Photography is something that has always mesmerized me. There is something about capturing a moment in time on film that can’t be replicated. For a while now we’ve been drawn to Allister Ann’s black and white imagery, initially following along on her intimate journey with band The Civil Wars that seems to happen once in a lifetime. Her images of the band were chronicled in a hard cover photo book entitled To Whom It May Concern, documenting their trajectory and musical touring adventures. However, there is much more to Allister than just her photos of this one band, there is a genuine love for the art of images and a seemingly effortless and candid approach to creating timeless photos. With influences such as: David Bailey, Diane Arbus and Annie Leibovitz, it’s not hard to understand why the relationship between her camera and the openness of her subject matter seems to go hand in hand. She has a way of making you feel immediately at ease, even if perhaps she’s not always at ease with herself. We sat down with Allister recently to discuss photography and how it all seems to come so naturally to her.
Growing up in Colorado, what prompted your eventual move towards Los Angeles?
I had decided to come to Los Angeles to go to school for Fashion Design with a minor in Illustration. My Grandmother had worked in Fashion Design so that was kind of why I was drawn to it in the first place. From a very young girl, I thought I’d follow in her footsteps and my path was already figured out. Fashion design had this starry-eyed effect on me. It was so engrained in me but my idea of it was a capsule from my Grandmother’s era: the 1950’s, the gowns, that beautiful time. That’s what made me fall in love with fashion in the first place. It was a big wake up call when I came out here to go to school. While the art of fashion was embraced, there was also the aspect of consumerism. You could take an artist’s path of not making money and struggling or consider how you would go about things working with a designer.
When did you decide fashion design perhaps wasn’t your true calling?
It was just one of those things, I was thinking I didn’t want to be 23 and in so much debt for something that I wasn’t entirely sure I wanted to do any more. I remember that transition. It was almost like feeling forced into finding out what it was I truly loved. Also after calling my parents and having them say I should explore things. They really stressed that I didn’t have to know, that I could figure things out as I went along.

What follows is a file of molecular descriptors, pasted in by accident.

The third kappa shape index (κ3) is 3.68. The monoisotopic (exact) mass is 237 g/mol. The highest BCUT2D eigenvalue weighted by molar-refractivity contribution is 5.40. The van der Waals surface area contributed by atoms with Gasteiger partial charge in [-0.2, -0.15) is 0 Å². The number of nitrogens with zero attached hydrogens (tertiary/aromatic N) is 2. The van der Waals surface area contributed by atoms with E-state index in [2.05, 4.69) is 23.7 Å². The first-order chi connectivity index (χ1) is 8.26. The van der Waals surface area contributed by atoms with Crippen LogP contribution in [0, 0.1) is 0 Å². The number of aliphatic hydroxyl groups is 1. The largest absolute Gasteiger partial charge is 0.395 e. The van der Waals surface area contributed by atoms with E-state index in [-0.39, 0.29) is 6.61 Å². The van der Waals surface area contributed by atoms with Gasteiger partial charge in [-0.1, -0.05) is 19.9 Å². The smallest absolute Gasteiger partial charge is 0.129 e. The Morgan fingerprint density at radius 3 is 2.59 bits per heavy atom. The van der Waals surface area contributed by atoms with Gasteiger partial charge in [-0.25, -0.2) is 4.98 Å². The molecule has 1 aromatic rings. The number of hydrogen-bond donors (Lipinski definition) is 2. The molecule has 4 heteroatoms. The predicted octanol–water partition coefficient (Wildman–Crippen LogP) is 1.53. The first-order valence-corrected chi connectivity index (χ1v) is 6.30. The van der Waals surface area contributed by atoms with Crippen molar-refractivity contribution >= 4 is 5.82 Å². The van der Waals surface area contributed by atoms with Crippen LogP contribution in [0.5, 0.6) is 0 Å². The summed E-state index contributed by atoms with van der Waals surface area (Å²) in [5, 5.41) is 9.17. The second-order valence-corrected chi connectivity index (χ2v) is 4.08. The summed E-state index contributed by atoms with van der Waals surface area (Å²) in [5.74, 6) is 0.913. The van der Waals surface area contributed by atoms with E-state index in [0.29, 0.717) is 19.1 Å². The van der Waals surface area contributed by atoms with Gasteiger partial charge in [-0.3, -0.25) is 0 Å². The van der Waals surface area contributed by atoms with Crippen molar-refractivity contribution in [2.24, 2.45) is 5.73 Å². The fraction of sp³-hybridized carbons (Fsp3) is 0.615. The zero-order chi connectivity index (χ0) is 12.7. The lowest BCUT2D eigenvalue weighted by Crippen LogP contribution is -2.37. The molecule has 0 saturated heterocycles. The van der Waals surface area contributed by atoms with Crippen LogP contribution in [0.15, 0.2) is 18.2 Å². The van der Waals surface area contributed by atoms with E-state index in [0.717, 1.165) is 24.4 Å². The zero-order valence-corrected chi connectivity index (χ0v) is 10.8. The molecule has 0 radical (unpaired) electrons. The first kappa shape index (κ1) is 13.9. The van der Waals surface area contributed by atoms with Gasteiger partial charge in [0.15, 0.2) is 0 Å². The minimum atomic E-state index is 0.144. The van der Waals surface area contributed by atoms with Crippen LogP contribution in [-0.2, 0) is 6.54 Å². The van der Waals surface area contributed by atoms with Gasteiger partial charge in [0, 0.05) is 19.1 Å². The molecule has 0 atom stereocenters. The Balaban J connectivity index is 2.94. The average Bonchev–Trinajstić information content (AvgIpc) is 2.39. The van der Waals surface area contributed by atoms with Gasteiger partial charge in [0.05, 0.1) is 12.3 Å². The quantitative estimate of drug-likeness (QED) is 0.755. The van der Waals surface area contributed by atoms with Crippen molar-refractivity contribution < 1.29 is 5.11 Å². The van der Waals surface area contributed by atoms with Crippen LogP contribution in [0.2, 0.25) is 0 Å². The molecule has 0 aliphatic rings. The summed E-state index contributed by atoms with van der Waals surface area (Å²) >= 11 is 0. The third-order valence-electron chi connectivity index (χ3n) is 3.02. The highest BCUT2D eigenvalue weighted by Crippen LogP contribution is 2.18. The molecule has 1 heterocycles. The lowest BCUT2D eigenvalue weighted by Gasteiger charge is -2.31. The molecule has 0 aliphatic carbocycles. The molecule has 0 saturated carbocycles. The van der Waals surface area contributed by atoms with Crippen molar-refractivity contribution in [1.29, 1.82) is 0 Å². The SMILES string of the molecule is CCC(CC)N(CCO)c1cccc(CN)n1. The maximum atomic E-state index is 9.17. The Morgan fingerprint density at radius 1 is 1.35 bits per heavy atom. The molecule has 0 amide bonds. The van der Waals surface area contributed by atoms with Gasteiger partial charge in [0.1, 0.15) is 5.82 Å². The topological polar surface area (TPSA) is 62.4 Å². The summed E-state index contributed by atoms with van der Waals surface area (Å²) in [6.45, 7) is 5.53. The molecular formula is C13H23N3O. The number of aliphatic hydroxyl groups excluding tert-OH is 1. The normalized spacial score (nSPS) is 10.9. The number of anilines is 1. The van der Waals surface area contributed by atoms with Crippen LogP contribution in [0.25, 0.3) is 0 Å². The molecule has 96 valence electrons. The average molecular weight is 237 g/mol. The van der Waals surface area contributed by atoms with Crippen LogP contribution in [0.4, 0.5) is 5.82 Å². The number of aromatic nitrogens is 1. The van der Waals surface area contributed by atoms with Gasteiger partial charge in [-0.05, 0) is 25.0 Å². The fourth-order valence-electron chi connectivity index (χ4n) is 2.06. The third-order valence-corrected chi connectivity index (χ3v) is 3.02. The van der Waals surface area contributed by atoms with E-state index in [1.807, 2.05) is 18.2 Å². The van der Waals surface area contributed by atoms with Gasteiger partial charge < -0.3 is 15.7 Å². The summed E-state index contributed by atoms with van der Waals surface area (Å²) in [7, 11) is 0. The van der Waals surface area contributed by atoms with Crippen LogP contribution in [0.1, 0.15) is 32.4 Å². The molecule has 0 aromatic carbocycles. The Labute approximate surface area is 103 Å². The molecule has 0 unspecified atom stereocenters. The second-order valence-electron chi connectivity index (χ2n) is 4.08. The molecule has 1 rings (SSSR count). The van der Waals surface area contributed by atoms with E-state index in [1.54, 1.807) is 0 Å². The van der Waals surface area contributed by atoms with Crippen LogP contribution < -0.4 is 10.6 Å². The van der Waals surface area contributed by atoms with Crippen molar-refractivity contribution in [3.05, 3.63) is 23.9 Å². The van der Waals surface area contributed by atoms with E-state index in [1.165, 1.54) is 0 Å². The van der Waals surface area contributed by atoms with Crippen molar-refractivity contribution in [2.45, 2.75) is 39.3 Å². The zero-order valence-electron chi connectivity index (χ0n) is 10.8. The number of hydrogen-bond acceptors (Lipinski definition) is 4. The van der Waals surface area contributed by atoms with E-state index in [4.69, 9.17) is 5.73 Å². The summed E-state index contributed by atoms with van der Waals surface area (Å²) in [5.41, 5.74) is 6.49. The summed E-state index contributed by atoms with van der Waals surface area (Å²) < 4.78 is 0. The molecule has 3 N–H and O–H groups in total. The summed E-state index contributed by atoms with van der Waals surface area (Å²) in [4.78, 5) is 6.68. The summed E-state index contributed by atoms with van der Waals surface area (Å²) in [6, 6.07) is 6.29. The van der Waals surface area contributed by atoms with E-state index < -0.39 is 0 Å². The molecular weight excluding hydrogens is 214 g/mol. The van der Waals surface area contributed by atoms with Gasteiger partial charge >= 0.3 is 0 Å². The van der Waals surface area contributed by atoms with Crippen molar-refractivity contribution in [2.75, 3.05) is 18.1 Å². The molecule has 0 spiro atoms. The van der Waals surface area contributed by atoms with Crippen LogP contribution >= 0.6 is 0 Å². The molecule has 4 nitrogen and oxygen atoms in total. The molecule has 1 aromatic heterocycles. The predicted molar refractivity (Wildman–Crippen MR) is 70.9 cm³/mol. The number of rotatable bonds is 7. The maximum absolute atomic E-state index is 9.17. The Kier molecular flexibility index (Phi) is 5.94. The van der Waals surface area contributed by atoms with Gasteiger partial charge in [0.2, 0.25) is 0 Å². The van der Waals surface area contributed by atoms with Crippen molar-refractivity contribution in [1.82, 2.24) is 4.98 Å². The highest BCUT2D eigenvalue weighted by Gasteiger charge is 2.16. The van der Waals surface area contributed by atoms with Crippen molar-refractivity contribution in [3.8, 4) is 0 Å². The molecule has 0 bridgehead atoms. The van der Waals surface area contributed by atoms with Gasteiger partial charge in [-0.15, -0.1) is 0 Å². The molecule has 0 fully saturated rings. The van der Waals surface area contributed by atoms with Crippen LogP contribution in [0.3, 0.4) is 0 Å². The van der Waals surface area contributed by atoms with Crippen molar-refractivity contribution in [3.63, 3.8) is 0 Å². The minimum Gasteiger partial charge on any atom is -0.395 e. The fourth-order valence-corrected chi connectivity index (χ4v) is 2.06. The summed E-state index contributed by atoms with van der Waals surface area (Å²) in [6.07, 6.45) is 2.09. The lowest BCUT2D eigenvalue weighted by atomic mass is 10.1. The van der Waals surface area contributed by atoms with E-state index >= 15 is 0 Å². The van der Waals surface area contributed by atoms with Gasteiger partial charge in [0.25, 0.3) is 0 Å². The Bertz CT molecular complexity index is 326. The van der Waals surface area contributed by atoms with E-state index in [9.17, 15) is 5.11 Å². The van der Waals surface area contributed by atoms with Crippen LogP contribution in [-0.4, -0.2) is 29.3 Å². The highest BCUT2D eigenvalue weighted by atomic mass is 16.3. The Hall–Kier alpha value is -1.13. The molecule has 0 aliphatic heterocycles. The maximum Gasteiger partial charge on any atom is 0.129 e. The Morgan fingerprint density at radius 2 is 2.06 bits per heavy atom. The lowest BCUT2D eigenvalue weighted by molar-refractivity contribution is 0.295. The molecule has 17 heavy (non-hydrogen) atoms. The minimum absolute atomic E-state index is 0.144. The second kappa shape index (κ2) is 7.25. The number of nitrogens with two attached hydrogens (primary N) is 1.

Is that what led you in the direction of Photography?
Photography had always been a hobby but I didn’t know you could really make a living at it. I had always carried around my Dad’s Pentax camera. The camera was a great tool to have when you didn’t really know anyone. It would allow me to motivate myself to get out of my little apartment and explore the city. And I think I learned that about myself, that it’s a way to feel comfortable. Diane Arbus once said; “photograph the things that you’re afraid of” and I always remember that quote as it can go so many ways. It can work in so many different aspects with photography and just working with people in general. Photography can allow you to go somewhere where you might not know anyone but give you that confidence to interact. My camera was a safety net for me. It still is, almost like having that baby’s blanket. Moving from photographing places to photographing people on the street. I was just walking around in Downtown L.A. coming to and from school and then going to shows, always with my camera.
There is such an authenticity in your work, particularly in your portraits, is it hard to get your subjects to let their guard down?
I think there is a beauty in getting to know someone. The more time you spend with them, having that shield come down and those walls break, if even just a little bit. Capturing people’s insecurities and moments you don’t necessarily intend to capture, that is an interesting situation. Getting to know someone is my favorite piece of the puzzle when getting to photograph them.
How did you first connect with The Civil Wars? Did you have any idea how far that relationship was ultimately going to develop?